Thanks for signing up for updates on my project on women and work! I've been shamefully negligent in keeping up with this email list, but I have been working away, in spite of the upheaval of this strange year.
In this email, I'll give you the cliff notes version of my Novak research, share links to some recent publications, and give you a sneak peak of what I have in the works.
A New Kind of Working Mom
I'm excited to share an excerpt from the first installment of my project, which was published as a longform essay at Verily today.
Many of you filled out my survey or graciously took part in the series of in-depth interviews I conducted last fall. I spoke with stay-at-home moms, full-time working moms, and women who fell on a wide spectrum in between. I was especially intrigued by those "in-between" moms. As I write at Verily,
There has been a quiet rise of mothers who are continuing to do meaningful professional work—whether part or full-time—but who are also acting as their children’s primary caregivers. Because there is no easy name for this group of moms, they often go undetected. They’re not leaning in, but they’re not opting out either. These moms may work full or part-time, from home or at a traditional workplace, but they are united by the fact that they prioritize flexibility in their career choices, choosing arrangements that allow them to put family first while also pursuing a professional vocation and contributing to their family’s financial wellbeing.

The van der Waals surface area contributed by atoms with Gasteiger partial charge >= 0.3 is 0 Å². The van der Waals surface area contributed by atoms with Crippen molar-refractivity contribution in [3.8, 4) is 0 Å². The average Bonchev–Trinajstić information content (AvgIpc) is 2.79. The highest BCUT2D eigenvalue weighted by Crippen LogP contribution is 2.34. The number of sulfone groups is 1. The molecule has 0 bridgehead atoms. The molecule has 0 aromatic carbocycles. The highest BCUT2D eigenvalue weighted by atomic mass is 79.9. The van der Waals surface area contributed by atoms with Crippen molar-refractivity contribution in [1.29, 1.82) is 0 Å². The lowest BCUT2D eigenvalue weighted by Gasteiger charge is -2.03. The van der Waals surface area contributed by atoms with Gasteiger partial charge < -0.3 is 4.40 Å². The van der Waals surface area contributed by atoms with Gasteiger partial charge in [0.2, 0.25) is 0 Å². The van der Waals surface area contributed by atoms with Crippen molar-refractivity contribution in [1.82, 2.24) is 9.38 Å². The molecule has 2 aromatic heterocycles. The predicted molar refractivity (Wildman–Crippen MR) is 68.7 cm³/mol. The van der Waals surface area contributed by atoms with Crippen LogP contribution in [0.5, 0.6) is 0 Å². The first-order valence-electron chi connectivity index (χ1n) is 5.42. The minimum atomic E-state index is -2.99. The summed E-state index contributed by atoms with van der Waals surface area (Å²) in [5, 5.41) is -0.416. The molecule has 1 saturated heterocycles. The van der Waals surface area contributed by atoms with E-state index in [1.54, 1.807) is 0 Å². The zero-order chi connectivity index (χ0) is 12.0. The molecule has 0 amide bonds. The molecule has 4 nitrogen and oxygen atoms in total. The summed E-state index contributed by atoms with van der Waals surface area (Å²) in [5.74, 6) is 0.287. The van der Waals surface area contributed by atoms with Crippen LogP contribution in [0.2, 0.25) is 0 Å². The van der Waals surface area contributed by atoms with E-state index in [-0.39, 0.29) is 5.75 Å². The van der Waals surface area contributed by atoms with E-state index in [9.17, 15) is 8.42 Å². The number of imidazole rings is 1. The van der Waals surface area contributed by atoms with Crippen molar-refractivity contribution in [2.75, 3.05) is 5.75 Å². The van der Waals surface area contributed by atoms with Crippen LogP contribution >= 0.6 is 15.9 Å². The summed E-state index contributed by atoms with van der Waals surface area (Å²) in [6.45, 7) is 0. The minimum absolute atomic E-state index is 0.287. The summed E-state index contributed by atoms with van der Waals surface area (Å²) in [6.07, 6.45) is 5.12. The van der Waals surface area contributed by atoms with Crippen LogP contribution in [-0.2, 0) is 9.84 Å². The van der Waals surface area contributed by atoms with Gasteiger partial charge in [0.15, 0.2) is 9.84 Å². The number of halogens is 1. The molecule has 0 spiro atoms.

My generation is making the old dichotomy of “working mom” vs. “stay-at-home mom” obsolete—and that’s a good thing.
I've done a lot of listening in the past year, trying to understand the complex factors that shape different women's choices about whether and how much to work, and when and how many children to have. I am especially interested in the psychological frameworks that influence women's understanding of themselves. In a yet-to-be published section of my project, I delve more deeply into one in particular: work-family enrichment theory. As the name suggests, this theory explains some of the ways in which role shifting, skill transfer, and enhanced resources for meaning-making allow work and family life to enrich one another, in spite of the inevitable conflicts that occur. In the section published today, I focus on the power of metaphor and the impact of the stories we tell ourselves.